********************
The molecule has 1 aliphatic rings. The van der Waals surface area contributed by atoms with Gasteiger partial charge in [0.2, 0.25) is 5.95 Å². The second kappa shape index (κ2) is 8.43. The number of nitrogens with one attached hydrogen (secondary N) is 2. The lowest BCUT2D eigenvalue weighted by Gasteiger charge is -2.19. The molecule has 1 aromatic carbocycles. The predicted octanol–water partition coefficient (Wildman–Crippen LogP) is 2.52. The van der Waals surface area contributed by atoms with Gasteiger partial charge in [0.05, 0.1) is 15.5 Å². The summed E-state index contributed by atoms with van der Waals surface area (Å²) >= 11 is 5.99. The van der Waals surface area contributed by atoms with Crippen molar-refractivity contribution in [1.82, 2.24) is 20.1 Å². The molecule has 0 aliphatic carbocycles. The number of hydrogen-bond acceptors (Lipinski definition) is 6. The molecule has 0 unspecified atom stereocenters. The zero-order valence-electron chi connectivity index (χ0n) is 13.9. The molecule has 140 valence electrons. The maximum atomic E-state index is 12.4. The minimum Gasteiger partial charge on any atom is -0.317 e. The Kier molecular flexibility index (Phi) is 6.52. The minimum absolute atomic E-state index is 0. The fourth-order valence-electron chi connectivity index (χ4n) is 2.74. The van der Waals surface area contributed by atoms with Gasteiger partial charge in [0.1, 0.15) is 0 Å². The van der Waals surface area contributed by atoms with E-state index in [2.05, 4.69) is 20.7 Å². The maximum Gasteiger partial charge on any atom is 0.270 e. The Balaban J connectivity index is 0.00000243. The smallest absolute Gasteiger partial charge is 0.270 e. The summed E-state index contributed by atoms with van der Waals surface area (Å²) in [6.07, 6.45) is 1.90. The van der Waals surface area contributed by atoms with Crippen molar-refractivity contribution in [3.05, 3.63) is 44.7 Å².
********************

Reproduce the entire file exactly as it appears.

The molecule has 1 aliphatic rings. The van der Waals surface area contributed by atoms with Gasteiger partial charge in [0.2, 0.25) is 5.95 Å². The second kappa shape index (κ2) is 8.43. The number of nitrogens with one attached hydrogen (secondary N) is 2. The lowest BCUT2D eigenvalue weighted by Gasteiger charge is -2.19. The molecule has 1 aromatic carbocycles. The predicted octanol–water partition coefficient (Wildman–Crippen LogP) is 2.52. The van der Waals surface area contributed by atoms with Gasteiger partial charge in [0.05, 0.1) is 15.5 Å². The summed E-state index contributed by atoms with van der Waals surface area (Å²) >= 11 is 5.99. The van der Waals surface area contributed by atoms with Crippen molar-refractivity contribution in [1.82, 2.24) is 20.1 Å². The molecule has 0 aliphatic carbocycles. The number of hydrogen-bond acceptors (Lipinski definition) is 6. The molecule has 0 unspecified atom stereocenters. The zero-order valence-electron chi connectivity index (χ0n) is 13.9. The molecule has 140 valence electrons. The maximum atomic E-state index is 12.4. The minimum Gasteiger partial charge on any atom is -0.317 e. The Kier molecular flexibility index (Phi) is 6.52. The minimum absolute atomic E-state index is 0. The fourth-order valence-electron chi connectivity index (χ4n) is 2.74. The van der Waals surface area contributed by atoms with Gasteiger partial charge in [0.1, 0.15) is 0 Å². The van der Waals surface area contributed by atoms with E-state index in [2.05, 4.69) is 20.7 Å². The maximum Gasteiger partial charge on any atom is 0.270 e. The Balaban J connectivity index is 0.00000243. The smallest absolute Gasteiger partial charge is 0.270 e. The summed E-state index contributed by atoms with van der Waals surface area (Å²) in [6.07, 6.45) is 1.90. The van der Waals surface area contributed by atoms with Crippen molar-refractivity contribution in [3.05, 3.63) is 44.7 Å².